David Bowie 1970-02 BBC Radio London with the Hype – A Semi Acoustic Love Affair + Outtakes ’69-’71- SQ 7,5
BBC Radio London on Feb 5th 1970 with THE HYPE (1-13)
Studio Outtakes 1969-1971 (14-20)
Live in Bristol U.K (21)
sound quality, and will probably never be released in better sound guality since BBC erased the master tape? The other live song is THIS BOY. The outtakes date from ’69 to ’71. OH! YOU PRETTY THINGS is not listed on the cover. A small quantity was realeased as “advance copy” with a black and white paper cover
BBC Radi London ,Paris Cinema, May 2, 1972 with the Hype
02 God Knows I’m Good
03 Buzz The Fuzz
04 Karma Man
05 London Bye Ta-Ta
06 An Occasional Dream
08 Wild Eyed Boy From Freecloud
09 Width Of A Circle
10 Unwashed & Slightly Dazed
11 Fill Your Heart
12 Prettiest Star
13 Cygnet Committee
14 Looking For A Friend
15 How Lucky You Are
16 Shadow Man
17 I’ve Got Lightning
18 Rupert The Riley
19 Tired Of My Life
20 Don’t Sit Down/Andy Warhol
21 Oh! You Pretty Things
Friars Club, Aylesbury, July 18, 1972
22 This Boy
sound quality, and will probably never be released in better sound guality since BBC erased the master tape? The other live song is THIS BOY.
The outtakes date from ’69 to ’71. OH! YOU PRETTY THINGS is not listed on the cover. A small quantity was realeased as “advance copy” with a black and white paper cover
Review by Dave Thompson
Once more into the breach, dear friends, and fill the hole with our recycled outtakes. For an artist who has never suffered a shortage of circulating boots, David Bowie has suffered much at the hands of those who would deceive.
In the mid-’90s, Gold Standard released this same collection as the bootleg RADIO HYPE, a collection which actually boasted the best ever sound for the contents. Just a couple of years later, it resurfaced, retitled, redesigned, and, frankly, revolting. In an age when most labels try to get you to buy things because they’ve been remastered, here’s one that appears to have gone the opposite way entirely. Digitally demastered.
One can understand their motives. Great though Semi Acoustic was, it was marred by unseemly CD-R-type fades between each song.
Radio Hype does away with them, but the trade was not worthwhile. Opening with a full, but newly, horribly distorted, rendering of the January 1970 In Concert broadcast which was Mick Ronson’s debut alongside Bowie, Radio Hype continues on with one track (“Unwashed”) from a BBC studio session three months earlier, then winds up with a bunch of outtakes, themselves familiar from a clutch of other bootlegs.
The songs are great, of course, and the performances are phenomenal. But a so-called demo of “Cygnet Committee” meanders along with a permanent hissing hum, and the 1972 vintage live “This Boy” is pretty much all hiss. Other cuts are clearer, but there’s a brittle edge to all of them.
The 1970 In Concert show ranks amongst Bowie’s most expressive, and enjoyable, performances ever, and if you don’t have it, and can’t find a better quality copy (Semi Acoustic vanished long ago), this is probably better than remaining in ignorance. But a better sounding copy will be around again sometime — and if you’ve waited this long, a little longer won’t kill you.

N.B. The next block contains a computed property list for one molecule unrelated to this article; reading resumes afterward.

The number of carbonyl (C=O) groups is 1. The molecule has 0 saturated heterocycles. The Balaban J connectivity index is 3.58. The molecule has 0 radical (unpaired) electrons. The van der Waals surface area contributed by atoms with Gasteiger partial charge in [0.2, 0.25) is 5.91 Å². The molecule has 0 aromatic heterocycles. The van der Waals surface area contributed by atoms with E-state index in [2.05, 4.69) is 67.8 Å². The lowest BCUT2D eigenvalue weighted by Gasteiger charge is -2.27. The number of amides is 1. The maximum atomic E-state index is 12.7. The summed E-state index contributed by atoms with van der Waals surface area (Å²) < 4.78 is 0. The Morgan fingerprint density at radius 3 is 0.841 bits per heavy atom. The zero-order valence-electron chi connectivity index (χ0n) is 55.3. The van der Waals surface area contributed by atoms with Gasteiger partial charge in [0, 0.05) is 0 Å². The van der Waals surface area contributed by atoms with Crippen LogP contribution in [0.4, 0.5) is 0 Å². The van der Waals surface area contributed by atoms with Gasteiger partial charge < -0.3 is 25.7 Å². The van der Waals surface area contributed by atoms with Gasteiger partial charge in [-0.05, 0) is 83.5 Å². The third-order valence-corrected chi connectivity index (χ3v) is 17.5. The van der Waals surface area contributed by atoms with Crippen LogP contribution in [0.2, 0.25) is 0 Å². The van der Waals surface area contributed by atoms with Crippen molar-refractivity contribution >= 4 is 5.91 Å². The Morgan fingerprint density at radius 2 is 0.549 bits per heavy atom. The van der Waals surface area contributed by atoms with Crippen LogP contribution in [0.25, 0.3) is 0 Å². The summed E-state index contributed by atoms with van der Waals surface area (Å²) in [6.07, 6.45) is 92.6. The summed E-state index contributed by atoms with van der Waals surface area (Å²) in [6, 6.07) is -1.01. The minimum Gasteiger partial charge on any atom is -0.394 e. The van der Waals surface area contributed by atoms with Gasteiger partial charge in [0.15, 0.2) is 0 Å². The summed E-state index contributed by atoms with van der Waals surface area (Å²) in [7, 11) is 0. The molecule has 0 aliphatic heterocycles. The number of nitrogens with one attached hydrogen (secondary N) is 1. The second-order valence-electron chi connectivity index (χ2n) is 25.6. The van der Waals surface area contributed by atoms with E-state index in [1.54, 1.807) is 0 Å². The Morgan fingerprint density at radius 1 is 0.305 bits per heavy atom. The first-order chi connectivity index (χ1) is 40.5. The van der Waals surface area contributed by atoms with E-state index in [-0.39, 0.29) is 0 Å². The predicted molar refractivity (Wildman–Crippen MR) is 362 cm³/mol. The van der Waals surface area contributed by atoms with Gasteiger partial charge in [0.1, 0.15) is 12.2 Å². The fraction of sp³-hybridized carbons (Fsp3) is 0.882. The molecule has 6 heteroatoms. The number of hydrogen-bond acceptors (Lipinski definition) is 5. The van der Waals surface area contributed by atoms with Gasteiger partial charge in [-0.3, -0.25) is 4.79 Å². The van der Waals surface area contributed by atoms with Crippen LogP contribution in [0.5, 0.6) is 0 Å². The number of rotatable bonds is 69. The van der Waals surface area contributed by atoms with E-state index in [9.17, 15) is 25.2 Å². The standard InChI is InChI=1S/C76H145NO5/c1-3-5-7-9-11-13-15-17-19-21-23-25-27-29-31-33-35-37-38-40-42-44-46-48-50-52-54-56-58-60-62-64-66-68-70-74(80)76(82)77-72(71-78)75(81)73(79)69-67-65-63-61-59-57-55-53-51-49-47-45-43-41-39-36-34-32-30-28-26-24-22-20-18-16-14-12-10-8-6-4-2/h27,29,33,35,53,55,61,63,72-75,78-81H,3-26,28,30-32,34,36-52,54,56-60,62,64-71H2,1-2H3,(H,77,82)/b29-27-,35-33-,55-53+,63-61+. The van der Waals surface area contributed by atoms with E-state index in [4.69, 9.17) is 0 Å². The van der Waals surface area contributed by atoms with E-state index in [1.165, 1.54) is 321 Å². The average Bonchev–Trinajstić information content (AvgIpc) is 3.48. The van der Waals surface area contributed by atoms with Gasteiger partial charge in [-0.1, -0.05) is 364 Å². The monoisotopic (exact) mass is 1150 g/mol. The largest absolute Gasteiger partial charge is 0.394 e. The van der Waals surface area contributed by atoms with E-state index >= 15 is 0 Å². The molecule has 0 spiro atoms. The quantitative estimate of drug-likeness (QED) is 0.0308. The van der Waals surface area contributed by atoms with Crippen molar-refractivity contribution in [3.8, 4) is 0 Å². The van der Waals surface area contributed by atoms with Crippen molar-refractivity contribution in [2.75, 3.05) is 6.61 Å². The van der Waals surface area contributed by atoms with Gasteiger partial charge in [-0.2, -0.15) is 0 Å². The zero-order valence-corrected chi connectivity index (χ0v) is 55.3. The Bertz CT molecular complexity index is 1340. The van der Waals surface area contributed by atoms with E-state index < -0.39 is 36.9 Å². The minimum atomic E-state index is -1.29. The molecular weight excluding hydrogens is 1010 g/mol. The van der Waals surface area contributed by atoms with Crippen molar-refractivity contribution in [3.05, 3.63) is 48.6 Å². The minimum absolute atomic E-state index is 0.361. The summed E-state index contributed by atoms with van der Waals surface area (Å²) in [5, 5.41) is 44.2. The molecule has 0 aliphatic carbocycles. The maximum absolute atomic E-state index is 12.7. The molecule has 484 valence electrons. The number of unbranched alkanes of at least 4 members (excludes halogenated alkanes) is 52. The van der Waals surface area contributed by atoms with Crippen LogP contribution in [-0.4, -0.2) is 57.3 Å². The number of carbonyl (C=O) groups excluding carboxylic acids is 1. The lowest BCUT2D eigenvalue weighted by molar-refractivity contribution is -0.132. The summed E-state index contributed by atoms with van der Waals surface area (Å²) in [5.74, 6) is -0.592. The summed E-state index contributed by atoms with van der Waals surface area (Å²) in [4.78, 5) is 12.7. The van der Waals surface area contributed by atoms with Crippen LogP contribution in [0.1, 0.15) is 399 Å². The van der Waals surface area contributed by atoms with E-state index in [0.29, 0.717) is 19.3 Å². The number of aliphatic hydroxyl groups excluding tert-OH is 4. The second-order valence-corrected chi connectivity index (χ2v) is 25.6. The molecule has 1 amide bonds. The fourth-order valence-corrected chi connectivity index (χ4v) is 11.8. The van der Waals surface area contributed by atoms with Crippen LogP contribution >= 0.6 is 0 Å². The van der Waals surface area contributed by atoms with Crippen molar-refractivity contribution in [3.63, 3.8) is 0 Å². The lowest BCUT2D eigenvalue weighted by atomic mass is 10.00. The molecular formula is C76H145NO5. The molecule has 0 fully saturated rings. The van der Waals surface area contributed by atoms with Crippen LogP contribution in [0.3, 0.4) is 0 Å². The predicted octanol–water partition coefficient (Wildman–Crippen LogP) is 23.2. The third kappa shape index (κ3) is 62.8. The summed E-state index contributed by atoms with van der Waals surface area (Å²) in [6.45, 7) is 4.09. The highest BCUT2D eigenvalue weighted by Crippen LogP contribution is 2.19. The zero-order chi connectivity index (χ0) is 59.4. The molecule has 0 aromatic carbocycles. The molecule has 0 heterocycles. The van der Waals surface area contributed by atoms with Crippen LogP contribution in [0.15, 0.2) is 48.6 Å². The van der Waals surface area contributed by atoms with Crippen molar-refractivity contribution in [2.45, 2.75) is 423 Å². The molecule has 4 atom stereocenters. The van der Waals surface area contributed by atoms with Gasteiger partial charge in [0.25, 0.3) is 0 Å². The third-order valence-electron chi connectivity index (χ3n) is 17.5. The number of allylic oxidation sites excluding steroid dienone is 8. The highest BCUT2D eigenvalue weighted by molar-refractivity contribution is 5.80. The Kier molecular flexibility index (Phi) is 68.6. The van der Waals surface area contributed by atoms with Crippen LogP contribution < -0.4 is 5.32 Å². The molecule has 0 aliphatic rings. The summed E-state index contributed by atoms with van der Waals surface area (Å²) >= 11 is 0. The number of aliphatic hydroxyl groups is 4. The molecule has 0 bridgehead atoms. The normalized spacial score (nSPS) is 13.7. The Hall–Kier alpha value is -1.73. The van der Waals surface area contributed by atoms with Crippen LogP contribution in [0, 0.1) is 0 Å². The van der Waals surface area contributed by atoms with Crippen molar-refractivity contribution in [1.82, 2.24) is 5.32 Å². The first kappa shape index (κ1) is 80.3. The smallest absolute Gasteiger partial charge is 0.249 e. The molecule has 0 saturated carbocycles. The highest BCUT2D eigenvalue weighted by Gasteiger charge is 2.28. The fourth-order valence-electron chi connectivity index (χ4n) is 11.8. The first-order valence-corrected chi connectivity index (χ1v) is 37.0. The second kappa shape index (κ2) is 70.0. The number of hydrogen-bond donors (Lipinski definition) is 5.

The Hype (David Bowie band)
Hype was a band formed by David Bowie in 1970. They were originally called Harry the Butcher, then David Bowie’s imagination. Bowie settled on the name Hype. Bowie has said he choose the name tongue in cheek. The band has been credited with helping to form the glam rock scene in the 1970s. The band was also the debut for Mick Ronson when they played at the Roundhouse.[22nd February 1970]
Their first performance was badly received, the band was laughed and jeered at as they left the stage.
David Bowie, alias Space Star/Rainbowman – vocals, 12-string guitar
Mick Ronson, alias Gangsterman – Les Paul guitar
Tony Visconti, alias Hypeman – bass guitar, vocals
John Cambridge, alias Cowboyman – drums (until April 1970)
Mick ‘Woody’ Woodmansey – drums (from April 1970)
Benny Marshall – vocals, harmonica (from November 1970)
In February 1970, David Bowie required a more permanent band to back him for the promotion of his latest album, ‘David Bowie.’ John Cambridge was retained from the ‘Space Oddity’ recording session and Tony Visconti volunteered for Bass duty. Cambridge recommended his friend Mick Ronson as guitarist.
On February 5, 1970, on John Peel’s The Sunday Show on BBC Radio 1 ‘Hype’ make their first radio appearance, performing after a short Bowie solo spot, an embryonic ‘Width of a Circle’, followed by ‘Janine’, ‘Wild eyed boy from Freecloud’ ‘Unwashed & Somewhat Slightly Dazed’, ‘Fill Your Heart’, ‘I’m Waiting for the Man’ ‘The Prettiest Star’, ‘Cygnet Committee’ and ‘Memory of a Free Festival.’ Later that same month Hype signed to Mercury records.
In the March 28, 1970 edition of Melody Maker, Bowie stated “I’m very happy with the band, I have Tony Visconti who has played bass on nearly all my records, John Cambridge who used to be with Juniors Eyes and Mick Ronson on guitar and I play 12 sting guitar. Although we’re all happy with the set up I can’t see it becoming a really permanent thing. I want to retain Hype and myself as two separate working units whereby we can retain our own identities. We’ve had these costumes made by various girlfriends which make us look like Dr. Strange or the incredible hulk. I was a bit apprehensive about wearing them at the Roundhouse gig because I didn’t know how the audience would react. If they think it’s a huge put on the whole thing will backfire but they seemed to accept it which was nice.”